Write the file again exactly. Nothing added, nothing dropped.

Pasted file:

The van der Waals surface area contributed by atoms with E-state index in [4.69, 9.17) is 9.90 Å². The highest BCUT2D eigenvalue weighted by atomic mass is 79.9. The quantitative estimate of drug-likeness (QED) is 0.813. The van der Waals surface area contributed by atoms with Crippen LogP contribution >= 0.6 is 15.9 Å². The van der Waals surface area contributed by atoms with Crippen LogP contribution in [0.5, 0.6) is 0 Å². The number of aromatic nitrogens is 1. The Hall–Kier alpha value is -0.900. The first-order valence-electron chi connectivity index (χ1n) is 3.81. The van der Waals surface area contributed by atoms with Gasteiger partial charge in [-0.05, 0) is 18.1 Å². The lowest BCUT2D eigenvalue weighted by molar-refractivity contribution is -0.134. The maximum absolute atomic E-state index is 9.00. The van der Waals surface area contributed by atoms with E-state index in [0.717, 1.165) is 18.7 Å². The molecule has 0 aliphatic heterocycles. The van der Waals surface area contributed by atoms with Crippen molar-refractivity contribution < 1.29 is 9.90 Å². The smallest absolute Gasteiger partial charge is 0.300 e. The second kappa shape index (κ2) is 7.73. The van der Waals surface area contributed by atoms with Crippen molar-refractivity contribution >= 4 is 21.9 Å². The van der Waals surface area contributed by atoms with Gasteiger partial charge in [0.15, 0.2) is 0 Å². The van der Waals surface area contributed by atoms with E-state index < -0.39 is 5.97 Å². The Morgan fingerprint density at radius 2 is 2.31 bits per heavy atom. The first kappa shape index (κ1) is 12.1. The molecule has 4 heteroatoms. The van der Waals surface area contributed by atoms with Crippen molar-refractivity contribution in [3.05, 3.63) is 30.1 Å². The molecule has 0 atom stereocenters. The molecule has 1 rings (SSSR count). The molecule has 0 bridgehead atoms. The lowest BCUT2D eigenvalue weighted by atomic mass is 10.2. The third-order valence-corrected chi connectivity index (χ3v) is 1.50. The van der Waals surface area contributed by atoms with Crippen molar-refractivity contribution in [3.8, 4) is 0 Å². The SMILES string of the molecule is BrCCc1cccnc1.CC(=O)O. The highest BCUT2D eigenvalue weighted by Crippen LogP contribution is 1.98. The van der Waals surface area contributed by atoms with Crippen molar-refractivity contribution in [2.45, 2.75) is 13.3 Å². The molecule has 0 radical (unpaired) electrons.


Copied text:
The van der Waals surface area contributed by atoms with E-state index in [4.69, 9.17) is 9.90 Å². The highest BCUT2D eigenvalue weighted by atomic mass is 79.9. The quantitative estimate of drug-likeness (QED) is 0.813. The van der Waals surface area contributed by atoms with Crippen LogP contribution >= 0.6 is 15.9 Å². The van der Waals surface area contributed by atoms with Crippen LogP contribution in [0.5, 0.6) is 0 Å². The number of aromatic nitrogens is 1. The Hall–Kier alpha value is -0.900. The first-order valence-electron chi connectivity index (χ1n) is 3.81. The van der Waals surface area contributed by atoms with Gasteiger partial charge in [-0.05, 0) is 18.1 Å². The lowest BCUT2D eigenvalue weighted by molar-refractivity contribution is -0.134. The maximum absolute atomic E-state index is 9.00. The van der Waals surface area contributed by atoms with E-state index in [0.717, 1.165) is 18.7 Å². The molecule has 0 aliphatic heterocycles. The van der Waals surface area contributed by atoms with Crippen molar-refractivity contribution < 1.29 is 9.90 Å². The smallest absolute Gasteiger partial charge is 0.300 e. The second kappa shape index (κ2) is 7.73. The van der Waals surface area contributed by atoms with Crippen molar-refractivity contribution >= 4 is 21.9 Å². The van der Waals surface area contributed by atoms with Gasteiger partial charge in [0.15, 0.2) is 0 Å². The van der Waals surface area contributed by atoms with E-state index < -0.39 is 5.97 Å². The Morgan fingerprint density at radius 2 is 2.31 bits per heavy atom. The first kappa shape index (κ1) is 12.1. The molecule has 4 heteroatoms. The van der Waals surface area contributed by atoms with Crippen molar-refractivity contribution in [3.05, 3.63) is 30.1 Å². The molecule has 0 atom stereocenters. The molecule has 1 rings (SSSR count). The molecule has 0 bridgehead atoms. The lowest BCUT2D eigenvalue weighted by atomic mass is 10.2. The third-order valence-corrected chi connectivity index (χ3v) is 1.50. The van der Waals surface area contributed by atoms with Crippen molar-refractivity contribution in [3.8, 4) is 0 Å². The SMILES string of the molecule is BrCCc1cccnc1.CC(=O)O. The highest BCUT2D eigenvalue weighted by Crippen LogP contribution is 1.98. The van der Waals surface area contributed by atoms with Crippen molar-refractivity contribution in [2.45, 2.75) is 13.3 Å². The molecule has 0 radical (unpaired) electrons.